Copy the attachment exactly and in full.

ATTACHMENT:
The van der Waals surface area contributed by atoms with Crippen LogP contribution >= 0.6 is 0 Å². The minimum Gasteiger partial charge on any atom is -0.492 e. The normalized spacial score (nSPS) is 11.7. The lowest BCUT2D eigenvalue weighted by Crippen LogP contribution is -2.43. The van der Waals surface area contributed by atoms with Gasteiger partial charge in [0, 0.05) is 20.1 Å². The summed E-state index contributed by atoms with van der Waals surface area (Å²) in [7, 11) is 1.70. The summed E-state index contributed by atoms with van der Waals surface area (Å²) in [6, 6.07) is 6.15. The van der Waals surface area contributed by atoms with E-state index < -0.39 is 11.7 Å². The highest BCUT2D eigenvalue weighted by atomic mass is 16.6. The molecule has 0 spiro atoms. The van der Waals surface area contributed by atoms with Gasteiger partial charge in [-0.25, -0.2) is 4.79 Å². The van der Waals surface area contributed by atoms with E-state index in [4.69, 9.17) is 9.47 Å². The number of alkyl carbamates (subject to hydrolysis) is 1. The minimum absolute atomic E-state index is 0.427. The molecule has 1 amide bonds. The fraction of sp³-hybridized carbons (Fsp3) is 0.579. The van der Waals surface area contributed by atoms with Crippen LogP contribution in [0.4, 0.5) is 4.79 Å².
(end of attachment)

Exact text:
The van der Waals surface area contributed by atoms with Crippen LogP contribution >= 0.6 is 0 Å². The minimum Gasteiger partial charge on any atom is -0.492 e. The normalized spacial score (nSPS) is 11.7. The lowest BCUT2D eigenvalue weighted by Crippen LogP contribution is -2.43. The van der Waals surface area contributed by atoms with Gasteiger partial charge in [0, 0.05) is 20.1 Å². The summed E-state index contributed by atoms with van der Waals surface area (Å²) in [7, 11) is 1.70. The summed E-state index contributed by atoms with van der Waals surface area (Å²) in [6, 6.07) is 6.15. The van der Waals surface area contributed by atoms with E-state index < -0.39 is 11.7 Å². The highest BCUT2D eigenvalue weighted by atomic mass is 16.6. The molecule has 0 spiro atoms. The van der Waals surface area contributed by atoms with Gasteiger partial charge in [-0.25, -0.2) is 4.79 Å². The van der Waals surface area contributed by atoms with E-state index in [4.69, 9.17) is 9.47 Å². The number of alkyl carbamates (subject to hydrolysis) is 1. The minimum absolute atomic E-state index is 0.427. The molecule has 1 amide bonds. The fraction of sp³-hybridized carbons (Fsp3) is 0.579. The van der Waals surface area contributed by atoms with Crippen LogP contribution in [0.4, 0.5) is 4.79 Å².